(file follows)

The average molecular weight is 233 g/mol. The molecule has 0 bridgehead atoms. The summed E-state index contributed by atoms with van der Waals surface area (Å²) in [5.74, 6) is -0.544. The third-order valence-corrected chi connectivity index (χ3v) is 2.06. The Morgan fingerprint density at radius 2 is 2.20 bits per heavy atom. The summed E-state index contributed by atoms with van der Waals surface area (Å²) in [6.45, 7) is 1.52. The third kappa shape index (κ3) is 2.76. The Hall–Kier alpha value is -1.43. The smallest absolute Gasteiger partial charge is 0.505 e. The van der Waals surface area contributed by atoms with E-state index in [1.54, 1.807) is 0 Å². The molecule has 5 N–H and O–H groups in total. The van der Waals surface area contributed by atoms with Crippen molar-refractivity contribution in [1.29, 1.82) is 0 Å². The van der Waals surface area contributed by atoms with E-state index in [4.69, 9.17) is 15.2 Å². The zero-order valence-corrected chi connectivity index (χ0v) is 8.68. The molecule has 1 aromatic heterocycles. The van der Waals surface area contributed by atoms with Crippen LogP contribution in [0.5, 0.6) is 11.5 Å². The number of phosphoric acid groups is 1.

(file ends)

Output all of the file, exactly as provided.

The average molecular weight is 233 g/mol. The molecule has 0 bridgehead atoms. The summed E-state index contributed by atoms with van der Waals surface area (Å²) in [5.74, 6) is -0.544. The third-order valence-corrected chi connectivity index (χ3v) is 2.06. The Morgan fingerprint density at radius 2 is 2.20 bits per heavy atom. The summed E-state index contributed by atoms with van der Waals surface area (Å²) in [6.45, 7) is 1.52. The third kappa shape index (κ3) is 2.76. The Hall–Kier alpha value is -1.43. The smallest absolute Gasteiger partial charge is 0.505 e. The van der Waals surface area contributed by atoms with E-state index in [1.54, 1.807) is 0 Å². The molecule has 5 N–H and O–H groups in total. The van der Waals surface area contributed by atoms with Crippen molar-refractivity contribution in [1.29, 1.82) is 0 Å². The van der Waals surface area contributed by atoms with E-state index in [4.69, 9.17) is 15.2 Å². The zero-order valence-corrected chi connectivity index (χ0v) is 8.68. The molecule has 1 aromatic heterocycles. The van der Waals surface area contributed by atoms with Crippen LogP contribution in [0.5, 0.6) is 11.5 Å². The number of phosphoric acid groups is 1.